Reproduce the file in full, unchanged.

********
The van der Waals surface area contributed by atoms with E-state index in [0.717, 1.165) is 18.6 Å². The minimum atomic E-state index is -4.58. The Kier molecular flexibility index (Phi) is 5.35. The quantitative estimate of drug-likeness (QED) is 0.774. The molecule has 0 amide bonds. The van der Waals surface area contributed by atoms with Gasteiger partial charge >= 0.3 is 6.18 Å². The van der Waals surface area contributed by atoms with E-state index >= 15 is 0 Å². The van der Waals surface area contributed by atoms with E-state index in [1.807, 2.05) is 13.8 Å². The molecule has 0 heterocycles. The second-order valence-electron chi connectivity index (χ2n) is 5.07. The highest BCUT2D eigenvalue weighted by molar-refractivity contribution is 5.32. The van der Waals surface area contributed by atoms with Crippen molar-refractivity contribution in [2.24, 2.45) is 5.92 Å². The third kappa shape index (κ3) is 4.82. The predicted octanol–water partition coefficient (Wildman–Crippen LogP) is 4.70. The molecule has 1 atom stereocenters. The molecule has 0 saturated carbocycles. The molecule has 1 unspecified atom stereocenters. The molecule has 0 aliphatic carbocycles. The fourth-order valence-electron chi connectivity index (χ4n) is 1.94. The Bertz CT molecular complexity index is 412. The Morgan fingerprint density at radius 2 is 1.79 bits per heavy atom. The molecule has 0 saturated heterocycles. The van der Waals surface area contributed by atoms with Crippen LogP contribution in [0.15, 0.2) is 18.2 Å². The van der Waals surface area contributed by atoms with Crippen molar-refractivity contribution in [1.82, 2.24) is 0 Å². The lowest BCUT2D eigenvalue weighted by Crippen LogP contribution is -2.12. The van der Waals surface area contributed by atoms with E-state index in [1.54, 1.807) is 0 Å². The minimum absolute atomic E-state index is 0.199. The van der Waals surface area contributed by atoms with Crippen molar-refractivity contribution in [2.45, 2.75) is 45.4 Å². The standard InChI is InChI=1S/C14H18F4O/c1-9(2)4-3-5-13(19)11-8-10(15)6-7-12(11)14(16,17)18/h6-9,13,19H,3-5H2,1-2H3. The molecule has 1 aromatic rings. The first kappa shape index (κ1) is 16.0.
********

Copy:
The van der Waals surface area contributed by atoms with E-state index in [0.717, 1.165) is 18.6 Å². The minimum atomic E-state index is -4.58. The Kier molecular flexibility index (Phi) is 5.35. The quantitative estimate of drug-likeness (QED) is 0.774. The molecule has 0 amide bonds. The van der Waals surface area contributed by atoms with Gasteiger partial charge >= 0.3 is 6.18 Å². The van der Waals surface area contributed by atoms with E-state index >= 15 is 0 Å². The van der Waals surface area contributed by atoms with E-state index in [1.807, 2.05) is 13.8 Å². The molecule has 0 heterocycles. The second-order valence-electron chi connectivity index (χ2n) is 5.07. The highest BCUT2D eigenvalue weighted by molar-refractivity contribution is 5.32. The van der Waals surface area contributed by atoms with Crippen molar-refractivity contribution in [2.24, 2.45) is 5.92 Å². The third kappa shape index (κ3) is 4.82. The predicted octanol–water partition coefficient (Wildman–Crippen LogP) is 4.70. The molecule has 1 atom stereocenters. The molecule has 0 saturated carbocycles. The molecule has 1 unspecified atom stereocenters. The molecule has 0 aliphatic carbocycles. The fourth-order valence-electron chi connectivity index (χ4n) is 1.94. The Bertz CT molecular complexity index is 412. The Morgan fingerprint density at radius 2 is 1.79 bits per heavy atom. The molecule has 0 saturated heterocycles. The van der Waals surface area contributed by atoms with Crippen LogP contribution in [0.15, 0.2) is 18.2 Å². The van der Waals surface area contributed by atoms with Crippen molar-refractivity contribution in [1.82, 2.24) is 0 Å². The lowest BCUT2D eigenvalue weighted by Crippen LogP contribution is -2.12. The van der Waals surface area contributed by atoms with E-state index in [1.54, 1.807) is 0 Å². The minimum absolute atomic E-state index is 0.199. The van der Waals surface area contributed by atoms with Crippen molar-refractivity contribution in [2.45, 2.75) is 45.4 Å². The standard InChI is InChI=1S/C14H18F4O/c1-9(2)4-3-5-13(19)11-8-10(15)6-7-12(11)14(16,17)18/h6-9,13,19H,3-5H2,1-2H3. The molecule has 1 aromatic rings. The first kappa shape index (κ1) is 16.0.